by Steve Gans

The following is an excerpt from Win the College Soccer Recruiting Game: The Guide for Parents and Players, By Steve Gans.
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I won’t keep you in suspense: Just like the highlights video, attendance at some carefully selected college soccer Identification Camps is generally a necessary part of the recruiting process. The next few chapters will discuss ID Camps in depth, and importantly, will outline the traps for the unwary.

It is first important to know that all ID Camps are money makers for college soccer coaches. In many cases college soccer coaching contracts involve a salary (often relatively modest) for the coach, and as well a provision allowing a coach to supplement his/her income through the revenue (or at least revenue sharing) generated by a school’s ID Camp. Also, in the case of the private ID Camps not run by/in connection with a particular college(s), the main motivation is profit, and involves payments to the attending coaches.

That said, though money-making may be the main motivation behind the ID Camps, at many of these camps there can be a chance for your child to be “identified” on the path to recruitment. Your task is to sift through which ID Camps actually can provide that potential real opportunity, and which cannot/do not.

The majority of ID Camps are held in the summertime, but it is important to note that with their growth and proliferation, versions of them are also run in certain instances in the wintertime and the spring (on weekends and during school vacation periods). ID Camps are open and marketed to high school rising 9th graders (i.e., the summer following eighth grade) through 12th graders. Other than that age group span, there are generally no necessary qualifications to attend these camps. Thus, as long as one can pay the fee for the camp, they are welcome to attend.

Indeed, I have been to some ID camps with my sons, the attendees of which included club players, non-club high school players, and some players who did not seem to play organized soccer at all (it seems that the parents of these latter participants might have misinterpreted the purpose of the camp, thinking it was a summer activity camp, or it seemed to make sense for another reason). Given that backdrop, the competitive quality of these camps is often very uneven.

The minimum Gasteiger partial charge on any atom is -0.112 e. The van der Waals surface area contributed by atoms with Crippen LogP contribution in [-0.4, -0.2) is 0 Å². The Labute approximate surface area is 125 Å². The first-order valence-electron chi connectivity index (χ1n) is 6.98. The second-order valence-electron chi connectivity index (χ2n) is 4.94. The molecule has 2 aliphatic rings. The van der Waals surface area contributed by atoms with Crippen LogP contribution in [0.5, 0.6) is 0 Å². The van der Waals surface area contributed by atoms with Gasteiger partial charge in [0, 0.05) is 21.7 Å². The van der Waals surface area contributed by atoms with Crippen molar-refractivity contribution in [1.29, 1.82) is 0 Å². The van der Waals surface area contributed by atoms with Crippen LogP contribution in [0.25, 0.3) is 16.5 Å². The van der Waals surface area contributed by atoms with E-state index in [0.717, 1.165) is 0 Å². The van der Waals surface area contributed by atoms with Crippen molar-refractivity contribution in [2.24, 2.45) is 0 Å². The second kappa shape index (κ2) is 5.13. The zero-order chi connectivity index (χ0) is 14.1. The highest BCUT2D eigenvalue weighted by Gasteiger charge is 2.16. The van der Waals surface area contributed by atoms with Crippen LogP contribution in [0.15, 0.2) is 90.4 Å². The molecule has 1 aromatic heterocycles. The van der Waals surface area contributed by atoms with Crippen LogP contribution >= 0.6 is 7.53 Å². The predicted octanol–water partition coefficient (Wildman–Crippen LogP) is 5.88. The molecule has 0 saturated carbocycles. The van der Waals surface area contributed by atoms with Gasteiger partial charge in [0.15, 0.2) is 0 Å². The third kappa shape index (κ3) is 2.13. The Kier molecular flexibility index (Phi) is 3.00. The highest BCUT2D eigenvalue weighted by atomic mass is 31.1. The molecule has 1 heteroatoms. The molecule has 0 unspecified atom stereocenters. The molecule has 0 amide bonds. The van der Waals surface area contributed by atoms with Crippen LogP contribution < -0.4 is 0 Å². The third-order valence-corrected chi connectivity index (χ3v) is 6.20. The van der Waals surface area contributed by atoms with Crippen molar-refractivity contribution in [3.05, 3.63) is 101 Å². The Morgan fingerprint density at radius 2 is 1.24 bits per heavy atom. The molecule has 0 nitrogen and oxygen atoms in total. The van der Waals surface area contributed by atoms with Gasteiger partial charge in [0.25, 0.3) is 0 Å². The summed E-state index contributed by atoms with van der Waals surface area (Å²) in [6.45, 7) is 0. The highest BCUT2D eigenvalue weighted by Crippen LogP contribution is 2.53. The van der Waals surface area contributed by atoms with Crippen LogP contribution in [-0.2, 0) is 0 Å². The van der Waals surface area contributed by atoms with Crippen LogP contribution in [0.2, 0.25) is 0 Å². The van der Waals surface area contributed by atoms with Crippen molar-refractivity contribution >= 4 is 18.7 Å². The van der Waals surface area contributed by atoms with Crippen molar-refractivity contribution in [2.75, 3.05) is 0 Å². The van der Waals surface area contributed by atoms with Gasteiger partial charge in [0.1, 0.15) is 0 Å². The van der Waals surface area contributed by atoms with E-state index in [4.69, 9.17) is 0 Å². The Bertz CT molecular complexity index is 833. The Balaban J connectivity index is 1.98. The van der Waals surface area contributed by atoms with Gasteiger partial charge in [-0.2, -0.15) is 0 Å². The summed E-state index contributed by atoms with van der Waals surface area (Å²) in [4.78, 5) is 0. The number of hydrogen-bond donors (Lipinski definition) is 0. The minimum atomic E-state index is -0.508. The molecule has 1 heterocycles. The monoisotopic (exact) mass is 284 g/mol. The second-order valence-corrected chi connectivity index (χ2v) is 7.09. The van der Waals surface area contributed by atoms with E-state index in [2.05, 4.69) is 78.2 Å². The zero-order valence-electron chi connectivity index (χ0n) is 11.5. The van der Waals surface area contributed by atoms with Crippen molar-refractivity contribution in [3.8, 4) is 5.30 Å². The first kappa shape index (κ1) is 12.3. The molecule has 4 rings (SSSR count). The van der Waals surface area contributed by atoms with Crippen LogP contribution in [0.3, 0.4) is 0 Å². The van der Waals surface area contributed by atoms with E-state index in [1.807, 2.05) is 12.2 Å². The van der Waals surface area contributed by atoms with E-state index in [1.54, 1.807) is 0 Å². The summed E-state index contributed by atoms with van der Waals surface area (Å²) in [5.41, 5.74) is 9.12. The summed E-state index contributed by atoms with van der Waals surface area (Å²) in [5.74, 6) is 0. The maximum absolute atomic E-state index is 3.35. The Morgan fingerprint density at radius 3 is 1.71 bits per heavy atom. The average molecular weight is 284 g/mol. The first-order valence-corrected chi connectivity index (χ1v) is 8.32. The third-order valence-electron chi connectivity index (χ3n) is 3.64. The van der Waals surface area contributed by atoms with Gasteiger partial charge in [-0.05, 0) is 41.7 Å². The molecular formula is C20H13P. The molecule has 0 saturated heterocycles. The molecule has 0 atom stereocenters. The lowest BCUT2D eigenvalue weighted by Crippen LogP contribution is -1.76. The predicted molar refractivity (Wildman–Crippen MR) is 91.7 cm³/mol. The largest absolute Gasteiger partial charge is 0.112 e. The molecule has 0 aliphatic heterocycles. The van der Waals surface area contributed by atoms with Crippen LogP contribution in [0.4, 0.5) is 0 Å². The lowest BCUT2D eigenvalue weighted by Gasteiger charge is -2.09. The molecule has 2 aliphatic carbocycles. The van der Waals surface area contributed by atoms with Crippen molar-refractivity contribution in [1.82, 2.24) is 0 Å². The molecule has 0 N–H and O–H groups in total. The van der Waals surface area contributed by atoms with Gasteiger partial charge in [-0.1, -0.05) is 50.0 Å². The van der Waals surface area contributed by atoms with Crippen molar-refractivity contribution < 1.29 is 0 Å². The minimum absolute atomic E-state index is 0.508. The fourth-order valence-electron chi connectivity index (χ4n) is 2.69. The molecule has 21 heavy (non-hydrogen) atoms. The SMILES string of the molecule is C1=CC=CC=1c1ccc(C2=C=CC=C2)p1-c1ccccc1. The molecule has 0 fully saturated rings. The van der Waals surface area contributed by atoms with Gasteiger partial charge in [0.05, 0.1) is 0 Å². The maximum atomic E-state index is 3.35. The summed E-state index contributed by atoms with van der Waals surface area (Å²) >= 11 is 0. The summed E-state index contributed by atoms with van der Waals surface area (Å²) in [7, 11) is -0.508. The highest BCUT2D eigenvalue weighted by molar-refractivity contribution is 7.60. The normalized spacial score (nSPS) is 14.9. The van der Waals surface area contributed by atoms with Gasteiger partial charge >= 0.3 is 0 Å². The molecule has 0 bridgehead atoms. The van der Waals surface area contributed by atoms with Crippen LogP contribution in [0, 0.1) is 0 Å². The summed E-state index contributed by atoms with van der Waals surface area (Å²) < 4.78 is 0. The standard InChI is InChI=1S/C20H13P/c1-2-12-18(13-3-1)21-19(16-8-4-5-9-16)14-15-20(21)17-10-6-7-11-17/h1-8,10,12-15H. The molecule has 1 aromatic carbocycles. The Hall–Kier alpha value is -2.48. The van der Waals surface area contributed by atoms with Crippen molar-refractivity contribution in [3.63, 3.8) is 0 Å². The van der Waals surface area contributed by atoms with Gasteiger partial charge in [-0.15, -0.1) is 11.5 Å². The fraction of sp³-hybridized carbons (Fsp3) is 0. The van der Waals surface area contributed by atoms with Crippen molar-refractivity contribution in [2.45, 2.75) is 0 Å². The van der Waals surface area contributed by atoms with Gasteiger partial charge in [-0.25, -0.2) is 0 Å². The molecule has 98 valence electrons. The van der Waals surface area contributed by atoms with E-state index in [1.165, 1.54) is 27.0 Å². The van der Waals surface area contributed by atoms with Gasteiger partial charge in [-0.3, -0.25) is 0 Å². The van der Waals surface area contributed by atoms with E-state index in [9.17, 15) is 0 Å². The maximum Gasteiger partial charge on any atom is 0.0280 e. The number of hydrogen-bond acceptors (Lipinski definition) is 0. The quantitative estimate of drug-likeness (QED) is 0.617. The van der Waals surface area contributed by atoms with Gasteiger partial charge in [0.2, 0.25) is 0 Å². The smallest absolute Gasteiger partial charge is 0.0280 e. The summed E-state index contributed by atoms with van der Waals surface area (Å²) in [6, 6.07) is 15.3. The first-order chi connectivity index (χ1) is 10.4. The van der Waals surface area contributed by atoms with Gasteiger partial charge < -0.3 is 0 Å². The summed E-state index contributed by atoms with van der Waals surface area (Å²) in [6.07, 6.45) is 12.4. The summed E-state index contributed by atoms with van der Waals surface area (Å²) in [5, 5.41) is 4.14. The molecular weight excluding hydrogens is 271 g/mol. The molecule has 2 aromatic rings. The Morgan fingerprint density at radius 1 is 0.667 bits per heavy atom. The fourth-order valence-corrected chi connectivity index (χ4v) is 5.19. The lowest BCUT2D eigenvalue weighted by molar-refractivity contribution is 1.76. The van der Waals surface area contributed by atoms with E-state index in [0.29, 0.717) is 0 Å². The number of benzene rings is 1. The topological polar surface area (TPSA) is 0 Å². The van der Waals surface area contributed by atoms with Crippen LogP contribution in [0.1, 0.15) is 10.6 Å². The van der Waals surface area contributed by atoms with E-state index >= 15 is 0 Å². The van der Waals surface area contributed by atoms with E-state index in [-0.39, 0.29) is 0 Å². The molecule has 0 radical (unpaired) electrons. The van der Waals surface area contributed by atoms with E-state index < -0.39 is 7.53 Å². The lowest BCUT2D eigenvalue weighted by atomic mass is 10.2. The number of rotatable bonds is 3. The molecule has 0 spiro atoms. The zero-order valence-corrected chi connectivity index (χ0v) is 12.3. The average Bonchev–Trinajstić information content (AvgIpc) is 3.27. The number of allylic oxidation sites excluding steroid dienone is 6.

And yet, given the college soccer landscape and practical realities, ID Camps are generally a necessary element of the recruiting effort. As college soccer program recruiting budgets are relatively limited, you can never be sure that the coaches from the college of your child’s dreams will see them play enough (indeed, if at all). Thus, ID Camps can offer your child another (and in some cases the only) opportunity to be viewed by college coaches (and given the ability to pick the ID camp, hopefully the particular college coach(es) of their hopes).

That said, even if an ID Camp is legitimate in that it is sincere about finding recruits at the camp, as no program selects all of its recruits (most programs recruit about 6 players per year) from ID Camps, and given the vagaries of these camps (e.g., sheer numbers of players, uneven quality of play, games occurring on adjacent fields), it is not an easy task to earn a recruiting offer from an ID Camp.

Despite those dilemmas, for the reasons stated, attendance at an ID Camp should be a serious consideration. The question is precisely which ID Camp(s) to attend, and when to attend it/them.

(In the book's next section, "Choosing the Optimal Identification Camps," I summarize the types of these camps as I see them — College Specific, Specific College Plus a Few, The Amalgam, The Bloated Amalgam with commentary about the pluses and minuses of focusing on/attending them.)